My friend, Hermann du Plessis, has a new book out called ‘Lead with Intent’. I’m enjoying it! It’s been a while since I’ve read a book on leadership; I’m learning lots, and being reminded of plenty too.
This morning I read a section on curiosity. Though his focus is leadership, I couldn’t help but think about it in a wider life context. Here’s what he wrote:
Research shows that curiosity drops by 95% between the ages of 3 and 23. By 23, you believe you have the world figured out. It is a shame, really, but understandable, considering what a great challenge it is to hold on to our curiosity as we grow up. We do the same in our relationships: “this is who my wife is”, “this is who my child is” and “this is who my colleague or team member is” we put people in boxes. We label them and lose curiosity and subsequently empathy.
This is sad, but not surprising. I was especially struck by how we stop being curious with the people we are in relationship with.
This feels all too true. Whether it’s family, friends, or colleagues, after a while I assume I know them.
Take family. We grow up with our siblings and parents during our curious years, settle on a picture of who they are, and then hold on to that forever more. 20, 30, 40 years can pass but we still hold onto that view of them.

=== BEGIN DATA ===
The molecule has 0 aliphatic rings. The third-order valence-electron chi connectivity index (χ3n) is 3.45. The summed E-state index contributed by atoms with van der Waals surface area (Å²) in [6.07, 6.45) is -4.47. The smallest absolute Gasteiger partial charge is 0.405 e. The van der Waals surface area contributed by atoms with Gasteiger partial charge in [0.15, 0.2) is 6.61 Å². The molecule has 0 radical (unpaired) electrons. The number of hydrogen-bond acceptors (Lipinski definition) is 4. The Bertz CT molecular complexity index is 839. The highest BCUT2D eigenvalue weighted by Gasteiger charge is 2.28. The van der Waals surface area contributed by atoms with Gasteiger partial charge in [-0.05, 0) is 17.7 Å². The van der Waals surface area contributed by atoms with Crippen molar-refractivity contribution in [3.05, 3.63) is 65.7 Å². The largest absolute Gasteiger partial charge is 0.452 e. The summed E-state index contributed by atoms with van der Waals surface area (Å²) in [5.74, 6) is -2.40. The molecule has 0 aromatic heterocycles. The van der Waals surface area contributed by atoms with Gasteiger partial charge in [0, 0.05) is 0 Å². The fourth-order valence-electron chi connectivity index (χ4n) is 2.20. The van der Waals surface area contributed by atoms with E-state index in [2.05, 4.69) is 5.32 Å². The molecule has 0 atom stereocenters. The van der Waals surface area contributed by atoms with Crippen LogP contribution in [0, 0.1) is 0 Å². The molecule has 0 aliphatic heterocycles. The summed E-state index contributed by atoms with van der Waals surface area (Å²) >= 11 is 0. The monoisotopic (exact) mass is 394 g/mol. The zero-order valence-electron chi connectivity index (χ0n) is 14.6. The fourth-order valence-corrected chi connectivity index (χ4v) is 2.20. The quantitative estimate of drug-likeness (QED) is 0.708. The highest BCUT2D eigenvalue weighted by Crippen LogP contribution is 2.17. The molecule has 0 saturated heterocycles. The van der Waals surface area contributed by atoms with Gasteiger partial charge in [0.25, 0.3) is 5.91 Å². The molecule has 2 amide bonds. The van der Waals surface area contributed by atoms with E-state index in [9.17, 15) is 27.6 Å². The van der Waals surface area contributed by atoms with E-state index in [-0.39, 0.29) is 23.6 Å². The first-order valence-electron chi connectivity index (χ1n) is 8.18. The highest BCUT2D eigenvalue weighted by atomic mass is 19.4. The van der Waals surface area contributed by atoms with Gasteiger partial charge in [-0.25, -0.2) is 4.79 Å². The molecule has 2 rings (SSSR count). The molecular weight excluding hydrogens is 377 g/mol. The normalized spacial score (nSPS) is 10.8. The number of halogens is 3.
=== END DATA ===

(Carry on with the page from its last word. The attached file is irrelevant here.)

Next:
I know I’ve changed though. There’s lots that’s different about me; about what I think, what I value, what interests me. Yet with family I’m somehow held to a former version of myself. And I do the same with them. In short, I need to regain my curiosity about who they are now.
It’s the same in my marriage. It’ll be our 18th anniversary later this year. And I know for a fact I’m not as curious as I should be about continuing to discover and explore more about who Rachel is now.
Losing our curiosity with the people around us comes at a cost too. As Hermann writes, we lose our empathy. Perhaps, if we’re feeling low on empathy towards those closest to us, we need to consider it a timely reminder to up our curiosity.